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  2. Min, thank you. You're right. I don't know why the term "calcine" got stuck in my head, the recipe calls for 1000F roast and that's what I'll do!
  3. Today
  4. A cutting machine. Paper stencils, vinyl stencils, screen print patterns, hand building patterns, the list goes on. Love my little cutting machine. It's the silhouette cameo 2 and I got it for 50 bucks on Craigslist.
  5. There is often some difference in peoples definition of a slip versus an engobe. Part of my definition between the two is a slip contains more raw clay than an engobe and therefore a slip will shrink more than an engobe. Since your cups are now at the bone dry stage I definitely wouldn't use a slip, it will shrink more than the cups during firing and probably crack or shell off. An engobe would be a possiblity, but they have to be made to fit the body they are going on. Easiest option would be to use an underglaze. They can go on dry greenware or bisque. You can either bisque fire the underglaze on when applied to greenware or bisque or glaze over an unfired underglaze on bisque. The latter method can have glaze absorption issues as underglazes contain binders that can impede glaze application.
  6. I'm happy to see that folks are getting back to sales. Busy roads with off areas are ideal, and when a large enough parking area is available, big +! I am also glad to see that folks are wary of not weighting canopies. I can't imagine the trouble if a canopy landed on that busy highway, always remembering the drafts from something like an 18 wheeler going by. Lots of good information here. Folks need to add Tags to posts like this to help the search engines find relevant information easily. best, Pres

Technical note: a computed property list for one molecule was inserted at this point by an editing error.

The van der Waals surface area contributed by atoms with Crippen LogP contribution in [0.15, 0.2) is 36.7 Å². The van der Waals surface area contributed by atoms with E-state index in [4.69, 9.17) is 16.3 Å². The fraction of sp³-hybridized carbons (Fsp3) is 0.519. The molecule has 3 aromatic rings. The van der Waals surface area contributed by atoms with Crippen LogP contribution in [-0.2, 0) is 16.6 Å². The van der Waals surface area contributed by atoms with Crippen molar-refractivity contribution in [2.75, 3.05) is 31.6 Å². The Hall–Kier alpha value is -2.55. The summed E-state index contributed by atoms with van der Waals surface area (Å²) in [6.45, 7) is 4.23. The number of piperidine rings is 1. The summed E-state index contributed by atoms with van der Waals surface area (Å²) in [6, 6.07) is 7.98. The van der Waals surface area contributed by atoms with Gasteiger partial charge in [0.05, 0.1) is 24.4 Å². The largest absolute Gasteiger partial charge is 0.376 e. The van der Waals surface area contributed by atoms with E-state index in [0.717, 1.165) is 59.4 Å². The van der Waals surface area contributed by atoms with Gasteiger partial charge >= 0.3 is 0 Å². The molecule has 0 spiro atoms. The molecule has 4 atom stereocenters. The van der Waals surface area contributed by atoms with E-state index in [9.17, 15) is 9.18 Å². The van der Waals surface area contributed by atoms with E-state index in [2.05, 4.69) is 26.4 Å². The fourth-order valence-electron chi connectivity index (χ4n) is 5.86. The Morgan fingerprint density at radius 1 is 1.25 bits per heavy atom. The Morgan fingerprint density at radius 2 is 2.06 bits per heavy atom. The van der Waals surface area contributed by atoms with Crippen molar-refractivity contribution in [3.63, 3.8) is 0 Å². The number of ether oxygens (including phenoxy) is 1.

7. Hi folks, once again no new questions in the question pool so. . . . . I have been thinking about some of the devices that people have mentioned of late that have changed the way they work or made some tasks easier. I, as all of you well know by now, rely on the Griffin Grip, but at this point, that is old news and old technology having asserted itself to many as a useful tool. I have heard others mention the digital scales for mixing up glazes, but I still use a triple beam balance to do my measuring. Extruders have been a big deal in the last 30 years, so they are not really new. All of that said, I believe my new favorite piece of equipment in the shop is the battery operated hand held putty gun that I converted to an extruder. The dies cannot be very big, but big enough for handles, and feet, gallery rims on hand made or altered thrown pieces or even thin coils for under pieces being fired. I find it has especially made my handles much more shapely as the old pulled handles no longer looked craftsmanly. A definite solution to the problem. I will ask of you to think about your levels of technology and answer: QotW: What is your latest favorite piece of equipment, either mechanical or electronic?
  8. The best method I have found for stirring small batches of glaze is the immersion blender. Use it, after scraping the bottom and scraping where the bottom and wall intersect, with a stiff spatula. My normal glaze batches are 1000g.
  9. I have been slipcasting recently using premixed mayco stoneware slip. I mix it well before pouring but there are always some darker swirls that you can see at the top of the bucket. They are noticeable when I pour the pieces where the slip reaches the top of the mold and meets in the middle. I’ve had a few pieces that show minor surface cracks in this area. What is causing this and how can I prevent it?
  10. A very common firing schedule is 1 hour on low, 1 hour on medium, then high till the cone drops.
  11. It depends on the firing temp of the decals. Find out what cone they go to. You can fire decals pretty fast, as long as the pots themselves can handle the speed.
  12. Hello everyone, A newbie here! For decal on ceramic, how much is the right amount of heat/ amount of time necessary? I use a Dowson kiln with infinite switcher. Thanks! John
  13. Hi ...... Have some porcelaine cups that have reached the bone dry stage .Am wondering if I can still use engobes or slip on them before bisque firing ? Also can engobes or slip be used on bisque ware ? and then does one glaze as usual ? Thankyou Nicky
  14. Ahhh and that’s one porcelain I’m excited about! Guess I’ll have to experiment and see . Thank you Liam!!
  15. I did read about the alumina with wax resist which sounds like an amazing idea, but yet another step I will look into standard clay , Thank you !!